I guess I felt that way a bit at first. I listened to his music and thought, “I’m super, super lucky to get to play music with this person.” And then now, after six years of being in the band, I feel more invested in it--more that it’s a project that belongs to all of us. Although John is totally the fire, I do feel like, if you took away any of the pieces, it would change it irrevocably.

So how did you get involved originally? Were you a fan of his music?

No, I actually made him coffee at a coffee shop I worked at. I had been living in London for a long time and had just moved from England to hopefully start playing music in San Francisco with people I really liked that I was really proud of. It was a total pipedream, but I thought it would be easier in San Francisco than in London, which is such a huge scene. So I ended up making coffee for John every morning and just talking. He was really a funny guy, made me laugh all the time.

Was there ever any romantic interest there?

Never. We can’t really do that in bands. I did it once when I was younger and when I wanted to split up with the guy, I had to leave the band. That was my big learning experience. Never again. I love John like a brother.

I can imagine, especially at this point. Plus, I feel like being creative with someone is such a vulnerable experience that, in order to trust each other creatively, there has to be an unconditional support and love for one another.

I have friends who are married and are definitely a couple and they play music together and it does really work. But they almost have their own isolated unit. It doesn’t work for everyone.

Yeah, look at Sonic Youth.


That’s probably the first time anyone’s ever name-dropped ABBA in a garage rock interview. Speaking of relationships, Ellen Campesinos of Los Campesinos recently wrote an article lamenting the fact that women in indie rock don’t get laid—Men have all these women throwing themselves at them, whereas women musicians don’t really get that. What is it like being a woman in indie rock, in terms of the way your fans interact with you?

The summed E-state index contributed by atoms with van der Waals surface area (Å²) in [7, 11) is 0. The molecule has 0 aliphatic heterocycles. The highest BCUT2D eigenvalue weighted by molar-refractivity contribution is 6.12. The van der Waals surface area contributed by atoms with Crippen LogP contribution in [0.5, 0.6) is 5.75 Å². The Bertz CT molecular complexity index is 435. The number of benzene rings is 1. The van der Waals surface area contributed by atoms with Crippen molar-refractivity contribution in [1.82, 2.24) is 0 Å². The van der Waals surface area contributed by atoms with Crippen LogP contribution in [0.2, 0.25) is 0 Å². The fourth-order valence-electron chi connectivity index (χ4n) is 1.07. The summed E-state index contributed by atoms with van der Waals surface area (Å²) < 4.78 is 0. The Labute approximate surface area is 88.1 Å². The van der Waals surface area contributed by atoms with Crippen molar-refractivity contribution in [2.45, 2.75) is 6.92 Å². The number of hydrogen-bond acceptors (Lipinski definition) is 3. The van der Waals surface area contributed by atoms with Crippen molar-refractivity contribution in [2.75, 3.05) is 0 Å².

I think that probably has less to do with being a woman or a man and has more to do with just the kind of person you are. I would imagine if I were on tour and really wanted to come home with a different person every night, I could probably work it out, but I don’t. I’m not interested in that. Sadly and cheesily, I’d like to fall in love, and that just doesn’t happen in that situation at all. I guess what I’m stoked about is just that I get to play music every night. I do have to say that I can see how girls act with the boys, though. For a while, it made me really bummed out. Like, “Really? Do you have no dignity?” It was just a little bit shameless, and guys are just not like that. Guys will sometimes talk to me, and if they do, it’s friendly. It’s never the hard pick-up or anything.

I mean, your visceral stage presence can definitely come off as intimidating, but most people wouldn’t expect you to be so sweet…

I guess. I just don’t know what garage rockers are really supposed to be like. All you can ever do—every one of us in our lives—is carry ourselves in a way that we think is right. I have no problem being a bitch when the occasion calls for it, but it rarely does. I’d rather enjoy the life that I’m living than put on a show. I was already too old for that when I started doing this. I already know who I am, and it’s really relieving.

Was there ever a moment when you stopped and looked at yourself and said “That was…really fucking rock and roll. This—what I’m doing—is rock and roll”?

I’ve definitely had some “rock and roll moments.” Maybe some of them I can’t say in a magazine. I dunno…I’ve thrown a TV out of a window before…[Laughs] It’s funny, because I look at myself and say “I should have been doing this shit in my 20’s and I’m doing it now.”

Thee Oh Sees’ latest release, Carrion Crawler/The Dream, is out now.

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2 Responses to “Brigid Dawson of Thee Oh Sees”

  1. […] the full interview with Brigid Dawson of Thee Oh Sees here. Feature by Sasha Hecht. Photos by Jody Rogac. […]

  2. […] know you’ve just read Thee Oh sees feature here on hearty (and if you haven’t get to it). Thee Oh Sees’ show is an impossible one to miss in […]